California Senate Bill (SB) No. 657 was signed into law in July 2021, allowing employers to attach workplace notifications to remote employee emails. While this change to the law may appear small, it is significant to employers who have a growing remote workforce.
With more and more companies allowing employees to work from home, an employers’ inability to attach important notifications was an area of exposure. SB No. 657 helps to mitigate that risk.
However, it is important to note that while employers can email workplace notifications to remote employees, they are still required to display messages physically within an office common area for all “in-person” employees to see, as they would have before the Senate passed SB No. 657.
Read on to learn more from the team at Sherman Law Corporation about how this law came about and what it means for your business.
The reason behind the California State Senate decision
The Senate recognized that the COVID-19 pandemic shifted in-person employees to remote positions – and that the trend towards remote work was likely here to stay.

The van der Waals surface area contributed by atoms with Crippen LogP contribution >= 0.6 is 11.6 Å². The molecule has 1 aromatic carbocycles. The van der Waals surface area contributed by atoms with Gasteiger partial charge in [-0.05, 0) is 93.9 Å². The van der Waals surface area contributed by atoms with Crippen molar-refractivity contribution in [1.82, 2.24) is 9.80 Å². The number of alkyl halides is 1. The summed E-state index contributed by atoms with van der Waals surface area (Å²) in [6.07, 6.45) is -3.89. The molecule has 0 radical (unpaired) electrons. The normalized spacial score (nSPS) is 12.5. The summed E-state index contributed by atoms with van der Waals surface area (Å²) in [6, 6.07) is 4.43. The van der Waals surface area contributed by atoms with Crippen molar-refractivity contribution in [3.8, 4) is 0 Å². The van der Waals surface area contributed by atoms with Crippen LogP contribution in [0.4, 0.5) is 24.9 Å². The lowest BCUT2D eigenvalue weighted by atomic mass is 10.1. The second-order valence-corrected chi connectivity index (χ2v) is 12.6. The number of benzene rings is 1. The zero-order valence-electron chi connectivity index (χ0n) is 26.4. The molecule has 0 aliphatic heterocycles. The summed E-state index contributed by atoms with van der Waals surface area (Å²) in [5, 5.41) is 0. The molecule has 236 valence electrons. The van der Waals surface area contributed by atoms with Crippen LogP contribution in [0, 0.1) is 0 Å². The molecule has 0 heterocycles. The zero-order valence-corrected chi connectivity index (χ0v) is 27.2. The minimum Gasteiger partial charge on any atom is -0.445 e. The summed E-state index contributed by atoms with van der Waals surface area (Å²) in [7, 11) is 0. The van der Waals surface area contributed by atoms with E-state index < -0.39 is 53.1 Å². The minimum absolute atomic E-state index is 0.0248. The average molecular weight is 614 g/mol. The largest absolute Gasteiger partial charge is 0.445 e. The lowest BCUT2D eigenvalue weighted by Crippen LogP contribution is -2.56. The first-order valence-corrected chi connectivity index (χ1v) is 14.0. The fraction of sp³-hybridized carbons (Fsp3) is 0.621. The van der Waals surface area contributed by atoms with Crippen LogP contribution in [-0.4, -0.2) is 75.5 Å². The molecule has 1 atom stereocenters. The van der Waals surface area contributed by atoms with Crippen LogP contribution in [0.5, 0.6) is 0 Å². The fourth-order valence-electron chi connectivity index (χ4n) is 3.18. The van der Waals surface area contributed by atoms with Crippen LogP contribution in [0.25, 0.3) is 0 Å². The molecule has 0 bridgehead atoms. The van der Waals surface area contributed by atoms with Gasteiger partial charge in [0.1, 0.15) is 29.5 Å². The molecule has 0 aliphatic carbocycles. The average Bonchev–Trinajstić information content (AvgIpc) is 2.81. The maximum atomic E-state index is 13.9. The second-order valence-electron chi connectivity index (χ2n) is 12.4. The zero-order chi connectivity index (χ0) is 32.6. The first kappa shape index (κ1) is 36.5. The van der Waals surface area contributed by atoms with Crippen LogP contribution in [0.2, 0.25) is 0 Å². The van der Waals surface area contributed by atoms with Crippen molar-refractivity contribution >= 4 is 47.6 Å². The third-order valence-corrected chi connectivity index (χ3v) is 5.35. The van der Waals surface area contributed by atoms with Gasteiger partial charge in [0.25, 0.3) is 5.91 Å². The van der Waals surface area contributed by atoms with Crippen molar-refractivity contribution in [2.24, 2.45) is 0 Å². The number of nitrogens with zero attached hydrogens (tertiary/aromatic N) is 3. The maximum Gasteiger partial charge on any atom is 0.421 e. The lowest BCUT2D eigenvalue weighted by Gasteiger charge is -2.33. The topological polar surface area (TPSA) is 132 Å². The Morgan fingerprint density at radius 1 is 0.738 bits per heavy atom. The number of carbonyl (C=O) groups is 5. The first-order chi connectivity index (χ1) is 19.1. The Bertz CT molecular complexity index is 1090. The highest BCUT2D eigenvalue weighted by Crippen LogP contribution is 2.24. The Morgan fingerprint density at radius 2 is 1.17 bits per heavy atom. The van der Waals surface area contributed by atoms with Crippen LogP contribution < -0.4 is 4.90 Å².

According to the California Senate Standing Committee, the intent behind passing SB. No. 657 was to:
- Enable employees working remote access to workplace notifications that would otherwise be posted physically within an office setting.
- Provide employers with a new way to inform employees about legal requirements within the workplace while requesting electronic signatures and receipt confirmations.
Since SB No. 657 provides employers with a more efficient way to keep remote employees informed of workplace notifications, especially when it comes to timekeeping (such as breaks and overtime), this legislation has the potential to protect employers against fraudulent claims and lawsuits.
Workplace Notifications posted under California Law
California law requires employers to provide all employees with information about:
- Wage order(s) that are specific to the company’s industry or employee’s occupation
- The rate(s) of pay and basis (hourly, shift, day, week, salary, commission, overtime, etc.), as well as the company’s designated payday
- Information on accrued sick leave and using paid sick leave
- Safety rules and regulations, as well as directions for employees to report unsafe working conditions
- Employee rights and responsibilities, including employee whistleblower information
- Any information that is provided by the California Labor Commissioner
Contact Sherman Law Corporation today
If you have questions about the effects of SB No. 657, or any other piece of legislation on your business, feel free to contact Lisa Sherman via phone (323) 488-2087 or email Lisa@sherm-law.com.